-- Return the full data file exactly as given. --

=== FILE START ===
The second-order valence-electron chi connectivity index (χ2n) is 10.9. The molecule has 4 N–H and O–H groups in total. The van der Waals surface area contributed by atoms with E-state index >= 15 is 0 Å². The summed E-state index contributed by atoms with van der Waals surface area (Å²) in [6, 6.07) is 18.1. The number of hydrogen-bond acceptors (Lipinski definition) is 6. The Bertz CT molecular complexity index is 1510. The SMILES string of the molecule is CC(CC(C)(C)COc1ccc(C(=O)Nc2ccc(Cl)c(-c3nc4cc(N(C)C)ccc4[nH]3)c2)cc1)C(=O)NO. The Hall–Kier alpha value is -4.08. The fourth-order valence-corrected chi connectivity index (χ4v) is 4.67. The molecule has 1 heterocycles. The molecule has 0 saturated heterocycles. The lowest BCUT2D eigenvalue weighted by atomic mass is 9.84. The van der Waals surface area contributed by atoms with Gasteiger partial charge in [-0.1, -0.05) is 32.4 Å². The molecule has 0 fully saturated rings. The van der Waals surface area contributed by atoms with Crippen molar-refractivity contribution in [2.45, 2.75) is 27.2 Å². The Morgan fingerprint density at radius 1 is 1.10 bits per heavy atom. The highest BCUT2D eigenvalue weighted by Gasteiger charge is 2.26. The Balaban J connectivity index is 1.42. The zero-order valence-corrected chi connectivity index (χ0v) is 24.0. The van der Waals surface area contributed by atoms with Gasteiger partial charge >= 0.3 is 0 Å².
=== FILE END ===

The second-order valence-electron chi connectivity index (χ2n) is 10.9. The molecule has 4 N–H and O–H groups in total. The van der Waals surface area contributed by atoms with E-state index >= 15 is 0 Å². The summed E-state index contributed by atoms with van der Waals surface area (Å²) in [6, 6.07) is 18.1. The number of hydrogen-bond acceptors (Lipinski definition) is 6. The Bertz CT molecular complexity index is 1510. The SMILES string of the molecule is CC(CC(C)(C)COc1ccc(C(=O)Nc2ccc(Cl)c(-c3nc4cc(N(C)C)ccc4[nH]3)c2)cc1)C(=O)NO. The Hall–Kier alpha value is -4.08. The fourth-order valence-corrected chi connectivity index (χ4v) is 4.67. The molecule has 1 heterocycles. The molecule has 0 saturated heterocycles. The lowest BCUT2D eigenvalue weighted by atomic mass is 9.84. The van der Waals surface area contributed by atoms with Gasteiger partial charge in [-0.1, -0.05) is 32.4 Å². The molecule has 0 fully saturated rings. The van der Waals surface area contributed by atoms with Crippen molar-refractivity contribution in [2.45, 2.75) is 27.2 Å². The Morgan fingerprint density at radius 1 is 1.10 bits per heavy atom. The highest BCUT2D eigenvalue weighted by Gasteiger charge is 2.26. The Balaban J connectivity index is 1.42. The zero-order valence-corrected chi connectivity index (χ0v) is 24.0. The van der Waals surface area contributed by atoms with Gasteiger partial charge >= 0.3 is 0 Å².